US4684867A (en) * 1984-05-31 1987-08-04 General Electric Company Regenerative unipolar converter for switched reluctance motors using one main switching device per phase
US4990809A (en) 1987-04-27 1991-02-05 The Superior Electric Company Variable reluctance motor
US5053666A (en) 1988-06-06 1991-10-01 General Electric Company Construction of reluctance motors
US5015903A (en) 1988-08-15 1991-05-14 Pacific Scientific Company Electronically commutated reluctance motor
US5005281A (en) 1990-08-20 1991-04-09 Dynamics Systems International Inc. Method of making rotor and stator pole assemblies by stamping magnetic plate
US5250867A (en) 1991-11-20 1993-10-05 General Electric Company Permanent magnet brushless DC motor having reduced cogging
US5604388A (en) 1994-02-16 1997-02-18 Emerson Electric Co. Switched reluctance rotor molded lug
US5563487A (en) * 1994-04-22 1996-10-08 Switched Reluctance Drives, Ltd. Control circuit for an inductive load
US6037740A (en) 1995-07-05 2000-03-14 The University Of Warwick Switched reluctance electric machine system
US5739615A (en) 1995-07-24 1998-04-14 Switched Reluctance Drives Limited Rotor for reluctance machine
US6043574A (en) 1995-12-22 2000-03-28 Sonceboz S.A. Two-phase motor, particularly a time piece motor or a motor for driving the hand of a display
US5864477A (en) 1996-04-19 1999-01-26 Switched Reluctance Drives Limited Converter circuit for a polyphase switched inductive load
US5909071A (en) 1996-04-25 1999-06-01 Aisin Seiki Kabushiki Kaisha Switched reluctance motor
US5838087A (en) 1996-08-30 1998-11-17 Emerson Electric Co. Reluctance machine
US6201368B1 (en) * 1998-08-28 2001-03-13 Switched Reluctance Drives Limited Switched reluctance drive with high power factor
US6091168A (en) 1998-12-22 2000-07-18 Hamilton Sundstrand Corporation Rotor for a dynamoelectric machine
US6483210B1 (en) 1999-01-26 2002-11-19 Abb Ab Rotary electric machine
US6867561B1 (en) * 1999-08-17 2005-03-15 Black & Decker, Inc. Electrical machine
US6849985B2 (en) 1999-12-23 2005-02-01 Höganäs Ab Electrical machine stator and rotor
US6720686B1 (en) 2000-10-03 2004-04-13 Emerson Electric Co. Reduced noise dynamoelectric machine
US6628105B1 (en) * 2000-11-23 2003-09-30 Switched Reluctance Drives Ltd. Operation of switched reluctance drive systems from dual voltage sources
US7271564B2 (en) * 2002-05-24 2007-09-18 Virginia Tech Intellectual Properties, Inc. Method, apparatus, and system for drive control, power conversion, and start-up control in an SRM or PMBDCM drive system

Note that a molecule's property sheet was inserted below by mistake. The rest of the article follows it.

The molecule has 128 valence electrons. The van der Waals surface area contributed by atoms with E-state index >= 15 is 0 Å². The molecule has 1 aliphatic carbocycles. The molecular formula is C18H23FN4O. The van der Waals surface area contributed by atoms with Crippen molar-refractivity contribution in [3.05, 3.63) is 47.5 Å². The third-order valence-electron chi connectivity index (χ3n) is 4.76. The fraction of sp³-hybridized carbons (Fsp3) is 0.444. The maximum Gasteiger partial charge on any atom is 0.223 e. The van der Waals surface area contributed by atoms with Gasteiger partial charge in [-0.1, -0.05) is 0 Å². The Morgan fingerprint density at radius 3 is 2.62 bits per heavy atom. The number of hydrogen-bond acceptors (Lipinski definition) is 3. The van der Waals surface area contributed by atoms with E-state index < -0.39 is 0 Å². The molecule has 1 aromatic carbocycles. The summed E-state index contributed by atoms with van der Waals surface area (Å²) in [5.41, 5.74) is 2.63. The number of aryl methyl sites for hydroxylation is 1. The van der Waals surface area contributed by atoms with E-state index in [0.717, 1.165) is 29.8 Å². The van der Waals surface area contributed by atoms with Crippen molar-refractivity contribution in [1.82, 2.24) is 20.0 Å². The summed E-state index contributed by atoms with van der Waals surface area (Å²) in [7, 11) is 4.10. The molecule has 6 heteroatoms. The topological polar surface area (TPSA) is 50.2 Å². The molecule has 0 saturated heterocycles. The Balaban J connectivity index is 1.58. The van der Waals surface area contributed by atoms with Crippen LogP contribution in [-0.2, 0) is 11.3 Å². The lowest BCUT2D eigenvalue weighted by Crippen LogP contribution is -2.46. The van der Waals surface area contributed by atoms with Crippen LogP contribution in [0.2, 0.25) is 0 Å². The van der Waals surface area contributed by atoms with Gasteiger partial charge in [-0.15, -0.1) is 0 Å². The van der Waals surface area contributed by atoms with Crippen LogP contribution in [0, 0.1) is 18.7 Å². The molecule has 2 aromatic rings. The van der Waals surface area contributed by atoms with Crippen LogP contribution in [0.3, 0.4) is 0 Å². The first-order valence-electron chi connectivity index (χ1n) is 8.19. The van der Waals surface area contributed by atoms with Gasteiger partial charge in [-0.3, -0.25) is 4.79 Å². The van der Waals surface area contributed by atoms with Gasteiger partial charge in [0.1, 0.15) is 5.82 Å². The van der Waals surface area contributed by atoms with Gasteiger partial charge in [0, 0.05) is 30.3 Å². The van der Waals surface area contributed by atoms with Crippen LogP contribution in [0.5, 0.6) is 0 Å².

US20070273322A1 (en) 2002-05-24 2007-11-29 Virginia Tech Intellectual Properties, Inc. Method, apparatus, and system for drive control, power conversion, and start-up control in an srm or pmbdcm drive system
US20050156475A1 (en) 2002-05-24 2005-07-21 Virginia Tech Intellectual Properties, Inc. PMBDCM and two phase SRM motor, two phase SRM rotor and stator, and coil wrap for PMBDCM and SRM motors
US7372232B2 (en) * 2002-05-24 2008-05-13 Virginia Tech Intellectual Properties, Inc. Apparatus for drive control, power conversion, and start-up control in a PMBDCM or two-phase SRM drive system
US20040021395A1 (en) 2002-06-04 2004-02-05 Wavecrest Laboratories, Llc Rotary permanent magnet electric motor having stator pole shoes of varying dimensions
DE10229333A1 (en) 2002-06-29 2004-01-29 Robert Bosch Gmbh Electrical machine, especially brushless machine with permanent magnet stimulated rotor, has teeth with separating layer(s) of increased magnetic resistance perpendicular to transverse magnetic field
US20040008003A1 (en) 2002-07-09 2004-01-15 Switched Reluctance Drives Limited Starting of switched reluctance generators
US20040085040A1 (en) 2002-10-30 2004-05-06 Shaotang Chen Dual-stage drive for switched reluctance electric machines
US20060273680A1 (en) 2003-03-17 2006-12-07 Virginia Tech Intellectual Properties, Inc. Apparatus and method that prevent flux reversal in the stator back material of a two-phase srm (tpsrm)
US20080246362A1 (en) 2003-06-12 2008-10-09 Hirzel Andrew D Radial airgap, transverse flux machine
US6988689B2 (en) 2003-10-10 2006-01-24 Bay West Paper Corporation Hands-free towel dispenser with EMF controller
US20080030092A1 (en) 2004-05-12 2008-02-07 Oscar Rolando Avila Cusicanqui Hybrid Electric Reluctance Motor
US20060232069A1 (en) 2005-04-01 2006-10-19 Lg Electronics Inc. Switched reluctance generator
US8004141B2 (en) 2005-04-29 2011-08-23 Sntech Inc. Two-phase brushless DC motor
US7732967B2 (en) 2005-05-17 2010-06-08 Siemens Aktiengesellschaft Electrical machine comprising a winding system with coil groups
US7528516B2 (en) 2005-06-28 2009-05-05 Valeo Equipments Electriques Moteur Rotary electrical machine having loss reduction means
US20070008744A1 (en) 2005-07-07 2007-01-11 Samsung Electro-Mechanics Co., Ltd. High efficiency half-bridge dc/dc convertor
US7468570B2 (en) 2005-10-31 2008-12-23 A. O. Smith Corporation Stator assembly for an electric machine and method of manufacturing the same
US20070182383A1 (en) 2005-12-30 2007-08-09 Korea Electrotechnology Research Institute Electric power converting device and power converting method for controlling doubly-fed induction generator
US8102093B2 (en) 2006-03-30 2012-01-24 Moving Magnet Technologies (Mmt) Polyphase electric motor especially for driving pumps or ventilators
US20100060223A1 (en) 2007-03-26 2010-03-11 Kabushiki Kaisha Toshiba Permanent magnet rotating electrical machine and permanent magnet motor drive system
US20100141061A1 (en) 2007-05-31 2010-06-10 Krishnan Ramu Switched Reluctance Machines with Minimum Stator Core
US20090045768A1 (en) 2007-08-14 2009-02-19 Krishnan Ramu Single switch controlled switched reluctance machine
WO2009023205A1 (en) 2007-08-14 2009-02-19 Ramu, Inc. Motor power factor correction apparatus and method